In rural areas, where people must use a car or rely on an infrequent transit bus to reach everyday needs, the barrier to accessing substance-use-disorder services is much higher than in urban areas, said Elias Klemperer, a co-director at the University of Vermont's Center on Rural Addiction and an assistant professor of psychiatry and psychological science.

"Just by definition of being rural, there are often fewer providers around," he said. "It makes increasing access to harm reduction even more important."

Klemperer divided resources into two primary categories: treatment and harm reduction.

Treatment includes medications for opioid use disorder like methadone and Suboxone, highly regulated drugs that people typically can use only through daily trips to a provider or limited take-home supplies.

While the treatments are effective in all geographic settings, people prescribed the drugs in rural communities often face a larger burden to access them, Klemperer noted.

In Windham County, Brattleboro has a methadone clinic, but residents in the northern and western parts of the county have a lengthy trip to reach it. The state is in the process of seeking proposals for a new methadone site potentially in southern Vermont, which could provide easier access to medication.

Harm reduction, according to Klemperer, includes resources like clean needles, drug-checking supplies, and Narcan - the work Rieske and Roberts were pursuing in Putney.

At each stop - like the town's food co-op and the library - the pair provided a quick rundown on how to respond to an overdose. First, call 911, they said. Before administering Narcan, check whether the person is breathing, they said.

The overdose-reversing medication, they assured everyone, would not cause harm if the person wasn't overdosing on an opioid.

Each emergency kit they distributed includes two doses of Narcan, a face mask for rescue breathing, information on how to access recovery resources, and a copy of Vermont's good samaritan law, which helps protect someone responding to a suspected drug overdose from legal repercussions.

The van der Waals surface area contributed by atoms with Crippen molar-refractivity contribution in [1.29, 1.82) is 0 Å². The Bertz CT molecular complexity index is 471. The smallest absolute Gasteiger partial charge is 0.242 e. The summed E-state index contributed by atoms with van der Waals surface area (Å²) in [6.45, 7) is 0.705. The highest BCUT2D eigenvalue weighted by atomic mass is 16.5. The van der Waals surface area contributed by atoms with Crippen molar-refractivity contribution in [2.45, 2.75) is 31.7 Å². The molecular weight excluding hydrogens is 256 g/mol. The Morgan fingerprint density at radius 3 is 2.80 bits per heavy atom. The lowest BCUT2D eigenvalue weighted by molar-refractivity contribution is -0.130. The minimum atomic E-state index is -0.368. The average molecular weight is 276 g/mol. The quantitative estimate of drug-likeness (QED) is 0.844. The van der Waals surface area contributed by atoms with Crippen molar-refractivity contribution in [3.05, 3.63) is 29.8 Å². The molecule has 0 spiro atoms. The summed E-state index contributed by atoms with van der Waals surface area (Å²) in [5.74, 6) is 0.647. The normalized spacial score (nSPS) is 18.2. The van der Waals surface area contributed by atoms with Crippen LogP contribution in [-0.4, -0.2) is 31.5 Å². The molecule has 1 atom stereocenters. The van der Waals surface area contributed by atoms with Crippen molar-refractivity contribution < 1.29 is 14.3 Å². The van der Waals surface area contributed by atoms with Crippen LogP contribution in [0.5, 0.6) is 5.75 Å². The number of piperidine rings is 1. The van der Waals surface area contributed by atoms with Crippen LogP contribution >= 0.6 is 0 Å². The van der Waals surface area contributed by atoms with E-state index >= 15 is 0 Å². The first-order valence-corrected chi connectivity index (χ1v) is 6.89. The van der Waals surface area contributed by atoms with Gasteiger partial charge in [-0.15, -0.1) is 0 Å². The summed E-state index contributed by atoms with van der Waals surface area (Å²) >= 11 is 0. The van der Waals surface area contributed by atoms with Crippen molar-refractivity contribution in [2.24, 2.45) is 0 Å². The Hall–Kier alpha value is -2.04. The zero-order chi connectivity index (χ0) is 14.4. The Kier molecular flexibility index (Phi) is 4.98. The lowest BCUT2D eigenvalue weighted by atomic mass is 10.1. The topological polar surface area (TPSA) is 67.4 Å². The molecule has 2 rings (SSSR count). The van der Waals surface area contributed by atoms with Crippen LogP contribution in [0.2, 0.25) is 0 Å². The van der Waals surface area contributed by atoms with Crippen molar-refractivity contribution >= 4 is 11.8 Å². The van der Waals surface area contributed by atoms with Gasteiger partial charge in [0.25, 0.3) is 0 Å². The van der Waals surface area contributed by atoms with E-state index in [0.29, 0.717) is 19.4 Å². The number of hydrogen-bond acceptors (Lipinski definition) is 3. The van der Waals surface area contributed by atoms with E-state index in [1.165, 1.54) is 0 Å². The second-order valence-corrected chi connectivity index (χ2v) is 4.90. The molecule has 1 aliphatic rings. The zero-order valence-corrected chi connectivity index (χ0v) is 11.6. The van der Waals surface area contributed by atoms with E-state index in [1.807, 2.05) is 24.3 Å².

After three decades in state government, Rieske has enjoyed spending the last year outside it. Her departure has allowed her more flexibility to pursue projects without navigating a bureaucracy.

"It allows me to not have to justify my work," she said.

Yet, working outside of government presents new challenges, too. Community Substance Use Response relies on fundraisers, donors, and grants, so money can be tight. A source of state funding that helped sustain the organization is drying up, Rieske said.

In October, Rieske made a presentation about the group's work to Vermont's Opioid Settlement Advisory Committee. The committee has since invited Community Substance Use Response to submit a budget for how Rieske and her organization could use a portion of that pot of state dollars.

Where exactly CSUR's funding will come from going forward remains up in the air. But Rieske will continue helping those affected by opioids - that much is clear.

This News item by Ethan Weinstein originally appeared in VtDigger and was republished in The Commons with permission.